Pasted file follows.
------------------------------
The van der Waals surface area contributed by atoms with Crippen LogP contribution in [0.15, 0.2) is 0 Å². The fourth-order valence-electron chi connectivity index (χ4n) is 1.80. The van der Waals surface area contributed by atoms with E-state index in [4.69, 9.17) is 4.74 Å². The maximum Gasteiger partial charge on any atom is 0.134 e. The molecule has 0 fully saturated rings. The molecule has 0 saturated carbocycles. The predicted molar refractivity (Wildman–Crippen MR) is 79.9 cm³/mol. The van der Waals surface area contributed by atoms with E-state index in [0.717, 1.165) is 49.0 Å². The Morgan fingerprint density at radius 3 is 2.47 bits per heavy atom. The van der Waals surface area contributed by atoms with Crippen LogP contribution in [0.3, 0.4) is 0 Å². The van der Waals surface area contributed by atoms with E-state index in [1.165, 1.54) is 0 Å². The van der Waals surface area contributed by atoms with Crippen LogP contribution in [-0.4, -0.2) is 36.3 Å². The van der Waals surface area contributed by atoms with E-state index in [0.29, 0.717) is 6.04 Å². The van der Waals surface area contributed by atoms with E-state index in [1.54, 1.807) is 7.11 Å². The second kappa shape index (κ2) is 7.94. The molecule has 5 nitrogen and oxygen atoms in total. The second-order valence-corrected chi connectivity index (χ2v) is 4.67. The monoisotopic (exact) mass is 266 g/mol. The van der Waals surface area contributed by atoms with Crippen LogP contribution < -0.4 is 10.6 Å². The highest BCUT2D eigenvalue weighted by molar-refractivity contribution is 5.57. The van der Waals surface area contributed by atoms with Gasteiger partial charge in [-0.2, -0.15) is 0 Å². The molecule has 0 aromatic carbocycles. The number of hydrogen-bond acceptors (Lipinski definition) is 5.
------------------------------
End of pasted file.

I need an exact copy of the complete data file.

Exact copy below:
The van der Waals surface area contributed by atoms with Crippen LogP contribution in [0.15, 0.2) is 0 Å². The fourth-order valence-electron chi connectivity index (χ4n) is 1.80. The van der Waals surface area contributed by atoms with E-state index in [4.69, 9.17) is 4.74 Å². The maximum Gasteiger partial charge on any atom is 0.134 e. The molecule has 0 fully saturated rings. The molecule has 0 saturated carbocycles. The predicted molar refractivity (Wildman–Crippen MR) is 79.9 cm³/mol. The van der Waals surface area contributed by atoms with E-state index in [0.717, 1.165) is 49.0 Å². The Morgan fingerprint density at radius 3 is 2.47 bits per heavy atom. The van der Waals surface area contributed by atoms with Crippen LogP contribution in [0.3, 0.4) is 0 Å². The van der Waals surface area contributed by atoms with E-state index in [1.165, 1.54) is 0 Å². The van der Waals surface area contributed by atoms with Crippen LogP contribution in [-0.4, -0.2) is 36.3 Å². The van der Waals surface area contributed by atoms with E-state index in [0.29, 0.717) is 6.04 Å². The van der Waals surface area contributed by atoms with E-state index in [1.54, 1.807) is 7.11 Å². The second kappa shape index (κ2) is 7.94. The molecule has 5 nitrogen and oxygen atoms in total. The second-order valence-corrected chi connectivity index (χ2v) is 4.67. The monoisotopic (exact) mass is 266 g/mol. The van der Waals surface area contributed by atoms with Crippen LogP contribution < -0.4 is 10.6 Å². The highest BCUT2D eigenvalue weighted by molar-refractivity contribution is 5.57. The van der Waals surface area contributed by atoms with Gasteiger partial charge in [-0.2, -0.15) is 0 Å². The molecule has 0 aromatic carbocycles. The number of hydrogen-bond acceptors (Lipinski definition) is 5.